Mike Ribble is a well respected expert in the field of education, with regards to digital citizenship. Ribble (2013), proposes a model to move forward in teaching digital citizenship in schools. His framework for digital citizenship includes 9 elements: digital etiquette, digital access, digital law, digital communication, digital literacy, digital commerce, digital rights and responsibility, digital security and digital health and wellness. These elements fall into 3 categories: respect yourself/respect others, educate yourself/educate others and protect yourself/protect others. Ribble cites, the International Society for Technology in Education (ISTE) as providing guidance by updating the National Education Technology Standards (NETS) for educational leaders, teachers, and students. The NETS integrate educational technology standards across all educational curricula and are recognized in the United States, and various countries worldwide.
This digital world we live in requires us to educate our students on the moral and ethical issues surrounding the use of digital technologies. Incorporating multimedia literacies, and thus digital literacies in the classroom, allows us to embed lessons of digital citizenship in authentic ways. Digital citizenship is best taught in context as opposed to a one off lesson here and there.
For more information see my site:
Multimedia Literacy in the Elementary Language Arts Classroom: A RESOURCE FOR EDUCATORS
ISTE Standards Students. (2007). Retrieved July 13, 2015, from the International Society for Technology in Education website: http://www.iste.org/docs/pdfs/20-14_ISTE_Standards-S_PDF.pdf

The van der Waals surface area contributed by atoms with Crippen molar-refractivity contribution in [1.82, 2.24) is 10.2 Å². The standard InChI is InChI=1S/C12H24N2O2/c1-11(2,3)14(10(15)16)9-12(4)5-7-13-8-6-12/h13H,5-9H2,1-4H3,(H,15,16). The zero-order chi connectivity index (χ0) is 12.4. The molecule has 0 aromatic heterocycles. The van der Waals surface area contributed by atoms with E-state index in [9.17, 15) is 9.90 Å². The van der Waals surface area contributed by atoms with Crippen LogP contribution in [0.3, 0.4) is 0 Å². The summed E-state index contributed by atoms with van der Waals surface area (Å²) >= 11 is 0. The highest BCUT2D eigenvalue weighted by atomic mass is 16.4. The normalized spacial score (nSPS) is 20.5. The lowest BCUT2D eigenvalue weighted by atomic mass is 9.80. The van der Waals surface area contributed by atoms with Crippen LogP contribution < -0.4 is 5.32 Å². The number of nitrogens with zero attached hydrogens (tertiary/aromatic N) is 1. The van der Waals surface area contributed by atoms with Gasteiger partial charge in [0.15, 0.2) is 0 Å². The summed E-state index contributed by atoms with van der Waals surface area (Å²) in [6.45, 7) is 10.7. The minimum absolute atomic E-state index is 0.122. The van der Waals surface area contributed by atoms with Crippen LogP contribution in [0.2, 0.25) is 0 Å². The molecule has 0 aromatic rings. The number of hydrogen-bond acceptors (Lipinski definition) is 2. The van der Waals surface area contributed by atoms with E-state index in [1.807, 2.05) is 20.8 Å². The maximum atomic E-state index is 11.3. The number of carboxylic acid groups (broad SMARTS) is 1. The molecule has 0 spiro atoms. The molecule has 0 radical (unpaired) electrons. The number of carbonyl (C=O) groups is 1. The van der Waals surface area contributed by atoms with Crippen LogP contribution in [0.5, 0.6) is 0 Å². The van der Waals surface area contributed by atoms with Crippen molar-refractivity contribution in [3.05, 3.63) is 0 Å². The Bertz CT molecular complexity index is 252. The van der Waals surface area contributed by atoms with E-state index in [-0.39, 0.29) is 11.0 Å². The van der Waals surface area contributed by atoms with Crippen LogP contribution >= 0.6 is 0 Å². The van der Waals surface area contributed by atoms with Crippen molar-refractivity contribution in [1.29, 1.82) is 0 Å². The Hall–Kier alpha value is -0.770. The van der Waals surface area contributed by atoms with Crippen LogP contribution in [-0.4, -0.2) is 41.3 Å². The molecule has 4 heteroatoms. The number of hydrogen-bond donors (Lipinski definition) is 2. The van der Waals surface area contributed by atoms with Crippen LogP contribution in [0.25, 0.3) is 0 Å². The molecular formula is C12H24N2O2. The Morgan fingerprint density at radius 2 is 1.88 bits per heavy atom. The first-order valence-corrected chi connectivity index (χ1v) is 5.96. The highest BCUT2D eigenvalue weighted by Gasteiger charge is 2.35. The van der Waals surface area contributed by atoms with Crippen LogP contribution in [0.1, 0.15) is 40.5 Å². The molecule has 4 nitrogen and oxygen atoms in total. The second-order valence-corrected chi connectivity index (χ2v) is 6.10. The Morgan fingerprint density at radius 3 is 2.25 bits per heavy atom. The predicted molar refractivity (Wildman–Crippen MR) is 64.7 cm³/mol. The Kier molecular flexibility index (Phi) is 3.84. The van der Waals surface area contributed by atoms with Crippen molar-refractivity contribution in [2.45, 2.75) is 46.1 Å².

Jenkins, H. (2013). Reading in a Participatory Culture: Remixing Moby-Dick in the English Classroom [Kindle DX version]. Retrieved from Amazon.ca
Ribble, M., & Miller, T. N. (2013). Educational Leadership in an Online World: Connecting Students to Technology Responsibly, Safely, and Ethically. Journal Of Asynchronous Learning Networks, 17(1), 137-145.
The New London Group. (1996). A pedagogy of multiliteracies: Designing social futures. Harvard Educational Review,
This post is the first in two part series of posts on some ideas I have been exploring over the past year in a half through in my Graduate Program. These ideas originate from a project I completed, Multimedia Literacy in the Elementary Language Arts Classroom: A RESOURCE FOR EDUCATORS. So often I hear people talking about educational technology without thinking about the why. This series of posts focus on why I believe we should be moving to teaching not just literacy, but multimedia literacy in schools.
Beyond Traditional Paper & Pencil Literacy